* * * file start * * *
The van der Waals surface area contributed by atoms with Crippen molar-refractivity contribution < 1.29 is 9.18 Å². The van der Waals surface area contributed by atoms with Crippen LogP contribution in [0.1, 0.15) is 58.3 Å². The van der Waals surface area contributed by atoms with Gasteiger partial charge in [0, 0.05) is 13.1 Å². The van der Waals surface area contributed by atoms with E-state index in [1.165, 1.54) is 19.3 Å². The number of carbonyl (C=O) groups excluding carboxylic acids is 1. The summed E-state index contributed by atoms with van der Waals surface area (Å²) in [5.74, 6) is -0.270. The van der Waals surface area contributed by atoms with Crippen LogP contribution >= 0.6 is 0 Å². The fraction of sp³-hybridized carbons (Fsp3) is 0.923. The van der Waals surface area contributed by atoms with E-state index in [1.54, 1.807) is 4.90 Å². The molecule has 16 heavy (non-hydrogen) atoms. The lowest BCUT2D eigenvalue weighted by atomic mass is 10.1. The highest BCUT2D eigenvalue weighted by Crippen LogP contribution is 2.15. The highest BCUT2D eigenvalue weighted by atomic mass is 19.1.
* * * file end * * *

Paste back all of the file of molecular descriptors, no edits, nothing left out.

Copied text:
The van der Waals surface area contributed by atoms with Crippen molar-refractivity contribution < 1.29 is 9.18 Å². The van der Waals surface area contributed by atoms with Crippen LogP contribution in [0.1, 0.15) is 58.3 Å². The van der Waals surface area contributed by atoms with Gasteiger partial charge in [0, 0.05) is 13.1 Å². The van der Waals surface area contributed by atoms with E-state index in [1.165, 1.54) is 19.3 Å². The number of carbonyl (C=O) groups excluding carboxylic acids is 1. The summed E-state index contributed by atoms with van der Waals surface area (Å²) in [5.74, 6) is -0.270. The van der Waals surface area contributed by atoms with Crippen LogP contribution >= 0.6 is 0 Å². The fraction of sp³-hybridized carbons (Fsp3) is 0.923. The van der Waals surface area contributed by atoms with E-state index in [1.54, 1.807) is 4.90 Å². The molecule has 16 heavy (non-hydrogen) atoms. The lowest BCUT2D eigenvalue weighted by atomic mass is 10.1. The highest BCUT2D eigenvalue weighted by Crippen LogP contribution is 2.15. The highest BCUT2D eigenvalue weighted by atomic mass is 19.1.